Friday, May 28, 2010

Hosting WCF in Windows Azure

This post is a bit overdue:  Steve threatened to blog it himself, so I figured I should get moving.  In one of our Cloud Cover episodes, we covered how to host WCF services in Windows Azure.  I showed how to host both publically accessible ones as well as how to host internal WCF services that are only visible within a hosted service.

In order to host an internal WCF Service, you need to setup an internal endpoint and use inter-role communication.  The difference between doing this and hosting an external WCF service on an input endpoint is mainly in the fact that internal endpoints are not load-balanced, while input endpoints are hooked to the load-balancer.

Hosting an Internal WCF Service

Here you can see how simple it is to actually get the internal WCF service up and listening.  Notice that the only thing that is different is that the base address I pass to my ServiceHost contains the internal endpoint I created.  Since the port and IP address I am running on is not known until runtime, you have to create the host and pass this information in dynamically.

public override bool OnStart()
    // Set the maximum number of concurrent connections 
    ServicePointManager.DefaultConnectionLimit = 12;
    // For information on handling configuration changes
    // see the MSDN topic at
    RoleEnvironment.Changing += RoleEnvironmentChanging;
    return base.OnStart();
private void StartWCFService()
    var baseAddress = String.Format(
    var host = new ServiceHost(typeof(EchoService), new Uri(baseAddress));
    host.AddServiceEndpoint(typeof(IEchoService), new NetTcpBinding(SecurityMode.None), "echo");

Consuming the Internal WCF Service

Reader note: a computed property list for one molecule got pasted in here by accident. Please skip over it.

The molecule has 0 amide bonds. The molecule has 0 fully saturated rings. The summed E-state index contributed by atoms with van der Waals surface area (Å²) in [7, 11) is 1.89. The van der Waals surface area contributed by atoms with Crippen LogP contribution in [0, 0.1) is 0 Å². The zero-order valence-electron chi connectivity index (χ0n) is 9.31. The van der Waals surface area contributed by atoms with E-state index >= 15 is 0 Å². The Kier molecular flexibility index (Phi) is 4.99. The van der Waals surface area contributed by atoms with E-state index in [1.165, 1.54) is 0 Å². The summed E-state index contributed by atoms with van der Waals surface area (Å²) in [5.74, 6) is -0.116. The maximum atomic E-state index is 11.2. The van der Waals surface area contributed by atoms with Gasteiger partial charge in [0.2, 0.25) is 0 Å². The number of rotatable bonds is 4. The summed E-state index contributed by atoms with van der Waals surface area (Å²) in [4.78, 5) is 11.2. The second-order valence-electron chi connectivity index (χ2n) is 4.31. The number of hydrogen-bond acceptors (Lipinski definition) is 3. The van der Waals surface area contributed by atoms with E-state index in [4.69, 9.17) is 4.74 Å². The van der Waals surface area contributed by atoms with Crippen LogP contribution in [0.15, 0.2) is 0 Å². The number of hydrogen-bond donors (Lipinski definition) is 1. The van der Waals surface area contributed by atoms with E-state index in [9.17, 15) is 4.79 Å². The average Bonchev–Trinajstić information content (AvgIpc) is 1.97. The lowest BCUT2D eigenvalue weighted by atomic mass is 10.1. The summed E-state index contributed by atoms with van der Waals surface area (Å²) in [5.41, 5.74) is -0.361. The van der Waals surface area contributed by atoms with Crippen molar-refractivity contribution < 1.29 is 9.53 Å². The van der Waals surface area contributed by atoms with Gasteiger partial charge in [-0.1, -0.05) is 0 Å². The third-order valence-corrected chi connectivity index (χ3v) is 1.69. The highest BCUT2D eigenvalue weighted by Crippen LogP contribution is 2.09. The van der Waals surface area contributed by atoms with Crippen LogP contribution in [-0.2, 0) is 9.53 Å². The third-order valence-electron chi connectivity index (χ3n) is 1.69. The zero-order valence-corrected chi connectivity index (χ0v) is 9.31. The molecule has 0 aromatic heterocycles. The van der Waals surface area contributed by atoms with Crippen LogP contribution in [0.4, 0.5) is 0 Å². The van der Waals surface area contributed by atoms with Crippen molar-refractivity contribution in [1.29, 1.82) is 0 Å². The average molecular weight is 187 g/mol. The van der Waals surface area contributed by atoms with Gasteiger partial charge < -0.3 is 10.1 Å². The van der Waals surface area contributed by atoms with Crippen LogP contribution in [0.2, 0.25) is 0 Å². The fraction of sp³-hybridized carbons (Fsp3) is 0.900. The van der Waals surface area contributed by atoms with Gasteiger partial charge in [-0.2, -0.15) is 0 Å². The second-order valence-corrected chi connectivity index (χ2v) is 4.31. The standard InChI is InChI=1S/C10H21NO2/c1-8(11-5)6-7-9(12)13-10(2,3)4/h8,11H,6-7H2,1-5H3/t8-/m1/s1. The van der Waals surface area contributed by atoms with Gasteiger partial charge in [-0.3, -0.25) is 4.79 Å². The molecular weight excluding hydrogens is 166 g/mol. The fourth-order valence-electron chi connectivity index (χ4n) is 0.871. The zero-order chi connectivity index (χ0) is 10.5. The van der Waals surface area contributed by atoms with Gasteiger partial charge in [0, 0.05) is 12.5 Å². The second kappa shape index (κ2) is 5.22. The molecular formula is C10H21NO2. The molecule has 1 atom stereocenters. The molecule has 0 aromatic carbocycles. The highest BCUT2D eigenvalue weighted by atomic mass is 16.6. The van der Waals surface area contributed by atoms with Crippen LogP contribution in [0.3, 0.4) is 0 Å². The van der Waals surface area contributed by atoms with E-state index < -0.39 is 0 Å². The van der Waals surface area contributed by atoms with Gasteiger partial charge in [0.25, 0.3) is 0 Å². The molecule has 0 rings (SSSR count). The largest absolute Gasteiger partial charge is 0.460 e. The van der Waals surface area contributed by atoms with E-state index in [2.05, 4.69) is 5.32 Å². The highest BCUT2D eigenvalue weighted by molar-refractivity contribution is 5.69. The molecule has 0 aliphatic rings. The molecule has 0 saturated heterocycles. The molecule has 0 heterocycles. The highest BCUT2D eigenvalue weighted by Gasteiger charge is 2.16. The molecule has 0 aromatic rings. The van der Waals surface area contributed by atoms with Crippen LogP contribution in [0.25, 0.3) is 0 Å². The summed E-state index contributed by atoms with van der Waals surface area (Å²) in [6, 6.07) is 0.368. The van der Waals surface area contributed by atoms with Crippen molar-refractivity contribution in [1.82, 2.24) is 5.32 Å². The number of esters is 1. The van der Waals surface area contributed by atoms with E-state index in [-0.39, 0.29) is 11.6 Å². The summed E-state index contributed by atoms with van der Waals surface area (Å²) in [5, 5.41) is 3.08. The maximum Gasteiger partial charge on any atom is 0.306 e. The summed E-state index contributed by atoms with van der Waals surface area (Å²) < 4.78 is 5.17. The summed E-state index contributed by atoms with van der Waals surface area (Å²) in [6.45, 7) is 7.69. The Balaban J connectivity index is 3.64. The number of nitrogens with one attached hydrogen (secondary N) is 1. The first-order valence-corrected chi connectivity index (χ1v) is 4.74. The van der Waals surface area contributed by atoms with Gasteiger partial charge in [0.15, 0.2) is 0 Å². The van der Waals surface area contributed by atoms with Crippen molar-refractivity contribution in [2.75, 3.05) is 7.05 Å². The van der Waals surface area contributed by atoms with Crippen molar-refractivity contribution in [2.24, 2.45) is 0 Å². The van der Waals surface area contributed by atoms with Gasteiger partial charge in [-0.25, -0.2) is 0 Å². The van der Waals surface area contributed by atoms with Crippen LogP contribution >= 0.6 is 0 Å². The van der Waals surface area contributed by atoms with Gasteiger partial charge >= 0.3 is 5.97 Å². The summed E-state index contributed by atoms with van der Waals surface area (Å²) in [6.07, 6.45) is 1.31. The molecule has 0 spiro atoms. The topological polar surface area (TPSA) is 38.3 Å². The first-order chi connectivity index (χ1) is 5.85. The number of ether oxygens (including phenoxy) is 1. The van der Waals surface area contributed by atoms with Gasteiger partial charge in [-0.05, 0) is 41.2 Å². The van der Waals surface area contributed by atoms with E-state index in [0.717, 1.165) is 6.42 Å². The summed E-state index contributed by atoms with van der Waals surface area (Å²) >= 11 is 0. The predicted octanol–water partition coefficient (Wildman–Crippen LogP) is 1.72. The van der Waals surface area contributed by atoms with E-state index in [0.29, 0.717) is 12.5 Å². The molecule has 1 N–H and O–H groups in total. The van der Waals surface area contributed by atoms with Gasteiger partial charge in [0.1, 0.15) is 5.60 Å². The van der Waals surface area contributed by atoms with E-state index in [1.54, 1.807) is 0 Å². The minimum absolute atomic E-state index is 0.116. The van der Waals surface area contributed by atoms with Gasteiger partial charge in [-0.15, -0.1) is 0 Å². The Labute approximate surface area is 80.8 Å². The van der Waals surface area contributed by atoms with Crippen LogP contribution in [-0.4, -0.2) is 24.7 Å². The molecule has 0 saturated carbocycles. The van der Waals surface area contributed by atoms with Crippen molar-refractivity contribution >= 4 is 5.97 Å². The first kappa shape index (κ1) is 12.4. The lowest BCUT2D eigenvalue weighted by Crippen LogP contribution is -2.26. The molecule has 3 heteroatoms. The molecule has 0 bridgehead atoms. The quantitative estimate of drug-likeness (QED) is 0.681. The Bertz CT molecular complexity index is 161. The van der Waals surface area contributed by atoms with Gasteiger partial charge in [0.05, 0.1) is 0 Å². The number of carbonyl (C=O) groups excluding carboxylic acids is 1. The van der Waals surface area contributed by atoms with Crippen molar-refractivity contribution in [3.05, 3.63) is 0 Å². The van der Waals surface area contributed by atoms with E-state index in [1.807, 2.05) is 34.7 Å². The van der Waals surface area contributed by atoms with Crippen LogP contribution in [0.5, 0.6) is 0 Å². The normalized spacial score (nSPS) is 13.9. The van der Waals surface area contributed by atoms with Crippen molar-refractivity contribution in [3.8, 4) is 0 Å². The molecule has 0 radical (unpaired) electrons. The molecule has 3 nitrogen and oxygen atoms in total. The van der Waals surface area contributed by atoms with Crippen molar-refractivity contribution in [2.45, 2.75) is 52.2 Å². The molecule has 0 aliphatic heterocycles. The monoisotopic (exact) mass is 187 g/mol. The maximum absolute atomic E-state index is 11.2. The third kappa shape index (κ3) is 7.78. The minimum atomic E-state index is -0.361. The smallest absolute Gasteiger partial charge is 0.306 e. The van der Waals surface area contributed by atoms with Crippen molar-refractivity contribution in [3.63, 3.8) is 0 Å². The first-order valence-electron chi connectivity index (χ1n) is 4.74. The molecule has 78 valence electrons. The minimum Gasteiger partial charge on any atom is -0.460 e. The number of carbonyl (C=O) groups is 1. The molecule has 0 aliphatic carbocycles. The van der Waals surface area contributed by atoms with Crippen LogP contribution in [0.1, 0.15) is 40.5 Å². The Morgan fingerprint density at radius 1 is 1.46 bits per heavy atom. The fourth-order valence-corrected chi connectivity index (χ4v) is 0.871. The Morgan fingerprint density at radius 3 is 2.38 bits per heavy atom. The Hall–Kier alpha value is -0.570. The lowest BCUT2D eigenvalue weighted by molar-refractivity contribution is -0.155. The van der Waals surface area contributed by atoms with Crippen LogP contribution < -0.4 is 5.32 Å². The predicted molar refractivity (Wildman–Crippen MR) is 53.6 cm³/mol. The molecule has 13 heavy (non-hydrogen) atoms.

From another role in my hosted service, I want to actually consume this service.  From my code-behind, this was all the code I needed to actually call the service.

protected void Button1_Click(object sender, EventArgs e)
    var factory = new ChannelFactory<WorkerHost.IEchoService>(new NetTcpBinding(SecurityMode.None));
    var channel = factory.CreateChannel(GetRandomEndpoint());
    Label1.Text = channel.Echo(TextBox1.Text);
private EndpointAddress GetRandomEndpoint()
    var endpoints = RoleEnvironment.Roles["WorkerHost"].Instances
        .Select(i => i.InstanceEndpoints["EchoService"])
    var r = new Random(DateTime.Now.Millisecond);
    return new EndpointAddress(
            endpoints[r.Next(endpoints.Count() - 1)].IPEndpoint)

The only bit of magic here was querying the fabric to determine all the endpoints in the WorkerHost role that implemented the EchoService endpoint and routing a request to one of them randomly.  You don't have to route requests randomly per se, but I did this because internal endpoints are not load-balanced.  I wanted to distribute the load evenly over each of my WorkerHost instances.

One tip that I found out is that there is no need to cache the IPEndpoint information you find.  It is already cached in the API call.  However, you may want to cache your ChannelFactory according to best practices (unlike me).

Hosting Public WCF Services

This is all pretty easy as well.  The only trick to this is that you need to apply a new behavior that knows how to deal with the load balancer for proper MEX endpoint generation.  Additionally, you need to include a class attribute on your service to deal with an address filter mismatch issue.  This is pretty well documented along with links to download the QFE that contains the behavior patch out on the WCF Azure Samples project on Code Gallery in Known Issues. Jim Nakashima actually posted about this the other day as well in detail on his blog as well, so I won't dig into this again here.

Lastly, if you just want the code from the show, have at it!